3 Deep Technologies That Will Impact Healthcare in ASEAN
This article first appeared on Inc-Asean.com (2 April 2018).
With healthcare systems at varying stages of evolution, the opportunity to deploy deep technology solutions in ASEAN is massive.
Don’t let Southeast Asia’s gleaming new hospitals or its vast industrial complexes churning out global pharmaceutical products fool you. Despite these outward trappings of modernity, a Deloitte report reveals that health care delivery to the masses is one of the areas where the least progress has been made in Southeast Asia.
Healthcare expenditure per capita in ASEAN is around 4% of GDP, as compared to the OECD average of 9.5%. Growth in average annual healthcare spending between 2014 to 2018 is forecasted to be around 11% of ASEAN’s GDP, but in this diverse region where healthcare systems are at varying stages of evolution, the rates among countries are disparate: Vietnam leads at 6.6% while Myanmar falls far behind at 1.8%.
The potential for technology to drastically disrupt and improve healthcare in ASEAN is, therefore, immense. Here are three areas of deep technology we predict will impact ASEAN healthcare this year:
Artificial Intelligence Diagnosis
Over the past few years, excitement has been growing over artificial intelligence (AI), machine learning and big data.
The use of AI in healthcare is rising. In Singapore, local startup KroniKare’s AI-based system enables preliminary assessment of chronic wounds. Through the app, patients can snap a five-second video of their wounds, which will then be diagnosed using AI in 30 seconds.
According to its founder Hossein Nejati, the process does not eliminate the need for wound care by nurses and other healthcare workers. Benchmarked against the head nurse at a community hospital in Singapore that treats chronic patients, KroniKare instead helps speed up the process by replicating the nurses’ practices and human processes.
With the global healthcare industry currently facing a shortage of nurses—Nejati estimates the deficit to be a total of 13 million nurses in the next 10 years—KroniKare’s technology can help bridge the gap, enabling short-handed clinics and hospitals to take care of more patients even with less manpower.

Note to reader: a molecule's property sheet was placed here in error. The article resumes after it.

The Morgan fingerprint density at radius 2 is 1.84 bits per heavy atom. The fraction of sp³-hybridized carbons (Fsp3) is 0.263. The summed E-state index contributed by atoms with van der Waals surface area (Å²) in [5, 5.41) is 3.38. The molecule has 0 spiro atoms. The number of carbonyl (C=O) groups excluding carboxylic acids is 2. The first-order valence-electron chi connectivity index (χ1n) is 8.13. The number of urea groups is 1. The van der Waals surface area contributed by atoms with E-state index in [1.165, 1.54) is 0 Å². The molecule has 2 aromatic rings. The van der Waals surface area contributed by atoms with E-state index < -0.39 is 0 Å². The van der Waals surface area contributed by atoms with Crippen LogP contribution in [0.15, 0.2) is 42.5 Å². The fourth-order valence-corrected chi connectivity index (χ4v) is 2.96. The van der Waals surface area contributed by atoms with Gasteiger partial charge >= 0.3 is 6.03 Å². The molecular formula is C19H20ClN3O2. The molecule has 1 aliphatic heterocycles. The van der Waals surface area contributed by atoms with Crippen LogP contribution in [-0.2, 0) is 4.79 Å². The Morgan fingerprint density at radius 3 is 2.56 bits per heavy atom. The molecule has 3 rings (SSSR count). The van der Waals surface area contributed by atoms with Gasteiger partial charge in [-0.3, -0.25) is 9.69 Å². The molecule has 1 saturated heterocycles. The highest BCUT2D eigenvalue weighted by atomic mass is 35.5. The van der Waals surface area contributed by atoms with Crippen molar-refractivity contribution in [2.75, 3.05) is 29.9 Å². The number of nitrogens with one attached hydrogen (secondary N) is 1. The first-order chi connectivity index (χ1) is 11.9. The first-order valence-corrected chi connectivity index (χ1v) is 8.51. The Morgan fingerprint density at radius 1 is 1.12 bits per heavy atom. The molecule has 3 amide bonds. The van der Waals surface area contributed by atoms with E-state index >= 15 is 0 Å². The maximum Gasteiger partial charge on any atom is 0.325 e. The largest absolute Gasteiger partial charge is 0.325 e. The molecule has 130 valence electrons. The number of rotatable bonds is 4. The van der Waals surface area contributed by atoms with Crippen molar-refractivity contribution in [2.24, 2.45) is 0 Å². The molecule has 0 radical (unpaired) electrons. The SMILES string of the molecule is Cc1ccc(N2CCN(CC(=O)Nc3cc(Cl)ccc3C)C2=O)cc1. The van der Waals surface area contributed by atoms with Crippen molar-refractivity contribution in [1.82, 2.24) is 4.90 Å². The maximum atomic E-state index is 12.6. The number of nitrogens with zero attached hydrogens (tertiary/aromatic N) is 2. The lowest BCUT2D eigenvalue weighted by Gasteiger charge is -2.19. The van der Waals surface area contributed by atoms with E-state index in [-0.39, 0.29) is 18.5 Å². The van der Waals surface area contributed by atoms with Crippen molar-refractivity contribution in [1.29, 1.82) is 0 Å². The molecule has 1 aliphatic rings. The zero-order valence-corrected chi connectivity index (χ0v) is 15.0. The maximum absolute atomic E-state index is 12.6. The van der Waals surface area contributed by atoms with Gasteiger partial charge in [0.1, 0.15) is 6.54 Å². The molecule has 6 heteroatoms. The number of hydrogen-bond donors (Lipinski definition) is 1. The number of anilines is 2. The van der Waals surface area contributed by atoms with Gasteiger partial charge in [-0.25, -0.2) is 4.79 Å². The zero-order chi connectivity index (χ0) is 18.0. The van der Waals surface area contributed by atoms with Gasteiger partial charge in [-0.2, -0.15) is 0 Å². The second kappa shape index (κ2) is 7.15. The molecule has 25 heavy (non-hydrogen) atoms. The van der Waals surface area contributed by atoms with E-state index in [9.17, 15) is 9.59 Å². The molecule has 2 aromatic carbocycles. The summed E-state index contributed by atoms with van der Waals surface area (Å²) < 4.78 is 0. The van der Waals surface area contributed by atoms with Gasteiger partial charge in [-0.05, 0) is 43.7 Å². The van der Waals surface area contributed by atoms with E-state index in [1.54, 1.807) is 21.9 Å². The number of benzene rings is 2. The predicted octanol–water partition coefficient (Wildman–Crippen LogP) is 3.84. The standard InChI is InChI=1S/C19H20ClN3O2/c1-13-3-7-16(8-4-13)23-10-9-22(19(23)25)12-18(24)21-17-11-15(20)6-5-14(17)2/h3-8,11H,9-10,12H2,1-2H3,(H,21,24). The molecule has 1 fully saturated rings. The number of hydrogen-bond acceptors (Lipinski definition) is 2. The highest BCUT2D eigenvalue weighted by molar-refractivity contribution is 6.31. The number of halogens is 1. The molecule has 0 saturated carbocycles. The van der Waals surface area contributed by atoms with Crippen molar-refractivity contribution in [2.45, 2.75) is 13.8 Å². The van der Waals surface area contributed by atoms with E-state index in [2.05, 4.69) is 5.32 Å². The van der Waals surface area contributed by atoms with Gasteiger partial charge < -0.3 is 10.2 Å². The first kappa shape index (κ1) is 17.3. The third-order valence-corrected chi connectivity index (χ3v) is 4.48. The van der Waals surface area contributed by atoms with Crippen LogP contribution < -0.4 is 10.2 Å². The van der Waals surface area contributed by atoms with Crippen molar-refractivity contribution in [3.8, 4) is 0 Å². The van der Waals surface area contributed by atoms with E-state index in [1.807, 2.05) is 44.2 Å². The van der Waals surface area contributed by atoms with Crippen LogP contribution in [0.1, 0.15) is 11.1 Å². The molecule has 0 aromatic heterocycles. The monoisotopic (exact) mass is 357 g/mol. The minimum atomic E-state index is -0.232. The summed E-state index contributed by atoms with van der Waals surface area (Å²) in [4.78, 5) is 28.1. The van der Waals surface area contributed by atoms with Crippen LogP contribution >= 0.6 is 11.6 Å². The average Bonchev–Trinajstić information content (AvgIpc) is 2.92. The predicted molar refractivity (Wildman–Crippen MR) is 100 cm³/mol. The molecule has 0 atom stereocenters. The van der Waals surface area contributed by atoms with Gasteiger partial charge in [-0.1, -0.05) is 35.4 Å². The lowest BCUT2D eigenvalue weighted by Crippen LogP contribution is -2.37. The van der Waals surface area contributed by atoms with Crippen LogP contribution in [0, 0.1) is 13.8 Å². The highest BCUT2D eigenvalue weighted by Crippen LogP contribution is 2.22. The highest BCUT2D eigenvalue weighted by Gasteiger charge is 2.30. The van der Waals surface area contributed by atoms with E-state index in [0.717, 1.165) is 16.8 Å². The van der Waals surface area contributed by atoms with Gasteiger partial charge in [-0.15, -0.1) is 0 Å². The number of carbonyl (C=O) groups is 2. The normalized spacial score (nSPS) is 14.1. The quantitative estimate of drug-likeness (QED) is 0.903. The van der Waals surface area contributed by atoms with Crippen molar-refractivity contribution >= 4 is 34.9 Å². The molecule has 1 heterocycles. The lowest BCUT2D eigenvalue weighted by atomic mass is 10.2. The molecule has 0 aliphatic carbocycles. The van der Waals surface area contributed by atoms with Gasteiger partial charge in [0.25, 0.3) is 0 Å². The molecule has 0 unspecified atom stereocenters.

Genome sequencing, or the process of determining the complete DNA sequence of an
organism’s genome at a single time, has taken off in recent years. Genome sequencing enables individuals to determine their level of risk when it comes to contracting certain diseases, thus enabling a more proactive and preventive approach to health.
In Asia, a new initiative called Map the Gap is seeking to fill a gap of genetic information used in scientific research from people of South Asian descent. According to GenomeAsia 100K, the non-profit behind the program, while 25% of the global population is from South Asia, only one percent of genetic data is available on the region. It is also revealed that South Asians “experience genetic diseases at a higher rate than the global average,” thus the critical need to collect such data.
The campaign, which seeks to sequence 100 genomes from such countries as Sri Lanka, India, Nepal, Pakistan and Bangladesh, is currently raising $150,000 to help facilitate the research, the results of which will be used to develop tests for populations at high risk for genetic birth defects, as well as for research for cures to single-gene disorders and complex diseases.
A common myth surrounding robotics is that machines are here to take over human jobs. But it’s not all doom and gloom, as is the case of robotics surgery. Often associated with minimally invasive surgery, or procedures performed through tiny incisions, robot-assisted surgery allows “doctors to perform many types of complex procedures with more precision, flexibility, and control than is possible with conventional techniques.”
Such deep technology is already available in Southeast Asia, with Singapore-based medical robotics company EndoMasterrecently closing a S$20.5 million Series B funding round.
EndoMaster, which was developed by Professors Louis Phee from Nanyang Technological University and Ho Khek Yu from National University of Singapore, is a robotic-assisted surgical system that fuses minimally invasive endoscopic surgery with intuitive robotic-assisted surgery.
EndoMaster enables surgeons to perform incision-less surgeries, which could previously be performed through open and laparoscopic surgery. This results to less trauma and no scarring of the patient, quicker procedure and healing time, and a significantly lower risk of complications.
As Asia ages – over the next decade, for instance, the population of senior citizens will eclipse those under 18 in Singapore, a slow building tsunami of grey that will impact Malaysia and Thailand as well – using deep tech to disrupt inefficiencies in healthcare systems will no longer be an option. It will increasingly be a necessity. Watch this space.
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